Please use this identifier to cite or link to this item:
|Title:||A multi-domain gem-grade Brazilian apatite||Authors:||Baikie, Tom
Schreyer, Martin K.
Wong, Chui Ling
Pramana, Stevin S.
Klooster, Wim T.
McIntyre, Garry J.
White, Timothy John
Laue neutron diffraction
Synchrotron X-ray diffraction
|Issue Date:||2012||Source:||Baikie, T., Schreyer, M. K., Wong, C. L., Pramana, S. S., Klooster, W. T., Ferraris, C., et al. (2012). A multi-domain gem-grade Brazilian apatite. American Mineralogist, 97(10), 1574-1581.||Series/Report no.:||American mineralogist||Abstract:||A gem-grade apatite from Brazil of general composition (Ca,Na)10[(P,Si,S)O4]6(F,Cl,OH)2 has been studied using single-crystal X-ray and neutron diffraction together with synchrotron powder X-ray diffraction. Earlier electron microscopy studies had shown the nominally single-phase apatite contains an abundant fluorapatite (F-Ap) host, together with chloro-hydroxylapatites (Cl/OH-Ap) guest phases that encapsulate hydroxylellestadite (OH-El) nanocrystals. While the latter features appear as small (200–400 nm) chemically distinct regions by transmission electron microscopy, and can be identified as separate phases by synchrotron powder X-ray diffraction, these could not be detected by single-crystal X-ray and neutron analysis. The observations using neutron, X-ray and electron probes are however consistent and complementary. After refinement in the space group P63/m the tunnel anions F− are fixed at z = ¼ along <001>, while the anions Cl− and OH− are disordered, with the suggestion that O-H···O-H··· hydrogen-bonded chains form in localized regions, such that no net poling results. The major cations are located in the 4f AFO6 metaprism (Ca+Na), 6h ATO6X tunnel site (Ca only), and 6h BO4 tetrahedron (P+Si+S). The structural intricacy of this gem stone provides further evidence that apatite microstructures display a nano-phase separation that is generally unrecognized, with the implication that such complexity may impact upon the functionality of technological analogues.||URI:||https://hdl.handle.net/10356/98365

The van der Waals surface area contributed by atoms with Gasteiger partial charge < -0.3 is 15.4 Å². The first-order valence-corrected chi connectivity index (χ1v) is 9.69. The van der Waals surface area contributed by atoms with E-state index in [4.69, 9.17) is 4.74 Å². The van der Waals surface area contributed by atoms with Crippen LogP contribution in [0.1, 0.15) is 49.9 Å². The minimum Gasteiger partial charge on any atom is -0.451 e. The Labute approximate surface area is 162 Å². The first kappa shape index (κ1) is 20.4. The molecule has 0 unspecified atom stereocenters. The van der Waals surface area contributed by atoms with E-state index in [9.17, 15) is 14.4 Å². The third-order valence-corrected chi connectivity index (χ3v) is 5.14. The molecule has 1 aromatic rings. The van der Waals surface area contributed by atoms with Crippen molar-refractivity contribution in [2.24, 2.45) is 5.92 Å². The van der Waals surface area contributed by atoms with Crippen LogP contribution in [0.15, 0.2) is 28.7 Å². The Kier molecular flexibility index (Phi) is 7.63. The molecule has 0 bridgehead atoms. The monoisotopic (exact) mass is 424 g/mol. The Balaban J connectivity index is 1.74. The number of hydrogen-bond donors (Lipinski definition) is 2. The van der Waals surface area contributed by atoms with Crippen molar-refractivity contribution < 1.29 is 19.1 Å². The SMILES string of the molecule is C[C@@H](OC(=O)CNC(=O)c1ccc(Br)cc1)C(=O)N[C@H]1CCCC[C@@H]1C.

|ISSN:||0003-004X||DOI:||10.2138/am.2012.4069||Rights:||© 2012 Mineralogical Society of America. This is the author created version of a work that has been peer reviewed and accepted for publication by American mineralogist, Mineralogical Society of America. It incorporates referee’s comments but changes resulting from the publishing process, such as copyediting, structural formatting, may not be reflected in this document. The published version is available at: [http://dx.doi.org/10.2138/am.2012.4069].||Fulltext Permission:||open||Fulltext Availability:||With Fulltext|
|Appears in Collections:||MSE Journal Articles|
Items in DR-NTU are protected by copyright, with all rights reserved, unless otherwise indicated.